Copy boy grows up in Glasgow’s inky world of teleprinters and Linotypes, moves south to take his place in the vanguard of a technological revolution and rises to become editor of the most famous paper in the world. Oh yes, and on the way, he joins the Royal Marines and becomes a champion boxer.
What a film! The credits roll with our hero rolling up his sleeves to read the galley proofs, alone in a vast room lit only by a brass banker’s lamp with a green glass shade.
Except that this isn’t a movie; it’s real life, and the story doesn’t end there. Our editor is sacked after five years and moves to another great newspaper group, swapping one overpowering proprietor for another. By the age of 57 he has edited five newspapers and moved into the managing director’s corner office. A decade later he is firmly part of the Establishment, a millionaire equally at ease at Royal Ascot and point-to-point; with a wee dram or a bottle of Dom Perignon.
It couldn’t happen today.
Charlie Wilson is one of the great characters of late 20th and early 21st century journalism – a man with a silver tongue in a foul mouth. But if he were starting his career today, he’d be lucky to get through the door.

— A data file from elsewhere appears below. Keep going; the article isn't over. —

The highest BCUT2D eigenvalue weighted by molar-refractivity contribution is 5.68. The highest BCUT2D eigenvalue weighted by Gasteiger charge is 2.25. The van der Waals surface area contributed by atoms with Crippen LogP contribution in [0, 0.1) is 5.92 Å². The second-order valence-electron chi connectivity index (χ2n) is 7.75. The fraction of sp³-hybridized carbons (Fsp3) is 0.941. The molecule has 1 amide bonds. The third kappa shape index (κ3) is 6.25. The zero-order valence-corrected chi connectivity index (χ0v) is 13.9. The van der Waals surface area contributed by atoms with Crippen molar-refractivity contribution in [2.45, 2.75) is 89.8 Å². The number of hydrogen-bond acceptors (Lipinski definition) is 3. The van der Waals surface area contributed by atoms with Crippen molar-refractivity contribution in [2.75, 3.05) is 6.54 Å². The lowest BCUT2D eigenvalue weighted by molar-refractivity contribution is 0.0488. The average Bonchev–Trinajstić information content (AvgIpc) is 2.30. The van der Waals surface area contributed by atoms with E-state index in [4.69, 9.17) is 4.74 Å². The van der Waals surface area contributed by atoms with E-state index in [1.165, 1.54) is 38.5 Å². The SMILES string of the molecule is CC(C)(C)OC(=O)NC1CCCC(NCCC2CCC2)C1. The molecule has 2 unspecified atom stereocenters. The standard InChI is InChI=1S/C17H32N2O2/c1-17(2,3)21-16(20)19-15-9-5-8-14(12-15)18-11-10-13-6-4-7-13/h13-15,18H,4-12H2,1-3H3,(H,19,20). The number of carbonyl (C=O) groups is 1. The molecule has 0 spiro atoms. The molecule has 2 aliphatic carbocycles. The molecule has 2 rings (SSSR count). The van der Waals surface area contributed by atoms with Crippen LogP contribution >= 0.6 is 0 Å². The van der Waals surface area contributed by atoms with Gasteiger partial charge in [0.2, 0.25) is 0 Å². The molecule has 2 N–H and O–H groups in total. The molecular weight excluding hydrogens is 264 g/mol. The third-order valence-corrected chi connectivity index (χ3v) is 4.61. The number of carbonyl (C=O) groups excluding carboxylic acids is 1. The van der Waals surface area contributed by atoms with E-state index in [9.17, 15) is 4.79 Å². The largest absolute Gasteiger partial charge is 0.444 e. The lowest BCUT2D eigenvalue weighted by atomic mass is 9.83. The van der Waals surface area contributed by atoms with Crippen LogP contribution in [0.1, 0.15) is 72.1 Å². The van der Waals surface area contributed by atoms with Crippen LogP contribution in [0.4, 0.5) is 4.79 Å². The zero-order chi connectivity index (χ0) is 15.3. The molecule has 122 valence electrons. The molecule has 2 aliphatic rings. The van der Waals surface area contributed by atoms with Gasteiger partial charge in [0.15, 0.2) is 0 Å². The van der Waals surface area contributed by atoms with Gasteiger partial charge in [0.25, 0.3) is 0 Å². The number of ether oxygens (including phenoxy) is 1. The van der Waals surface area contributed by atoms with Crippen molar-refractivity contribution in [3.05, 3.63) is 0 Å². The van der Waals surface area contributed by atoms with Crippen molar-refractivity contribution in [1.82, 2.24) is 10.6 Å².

Our trade has taken to calling itself a profession and as such, it has room only for graduates – and graduates with a bit of money behind them. We have turned into a world inhabited by the white middle classes. Is this a good thing?
Today’s twentysomething Wilson would have gone to university and almost certainly have been enterprising enough to finance himself, but then what? Would his news instincts have been honed or diluted? Would his doggedness be enough to win a slot on a decent paper from which to launch his career? Probably. But I wouldn’t bet on the chances of others of his generation who were just a step behind him.
More than 85 per cent of journalists under 40 have a university degree, and many have a postgraduate qualification as well. When they emerge with a mortar board and £15,000 of debt, they can expect to work for nothing for months, according to a survey published last week by the NCTJ.
Perhaps unsurprisingly, 65 per cent of new entrants have a parent who is a professional, a manager or a director. How else could they afford to join our happy band? Only 3 per cent come from a family of shop-floor or other unskilled workers. As Alan Milburn’s report on social mobility last year remarked: ‘Journalism has shifted to a greater degree of social exclusivity than any other profession.’
Social exclusivity is not what we need in a journalist; we need the rough diamonds and the smooth talkers, the chancers and the charmers – and from all ethnic groups. We cannot populate our newsrooms entirely with people from a cosseted world where everyone has good hair and calls their parents Mummy and Daddy. They must go down a bundle at the dockyard or outside the sink school with rocketing fifth-form pregnancy rates.
We used to be a trade of great diversity and mixed talents, but we’re in danger of becoming homogeneous.
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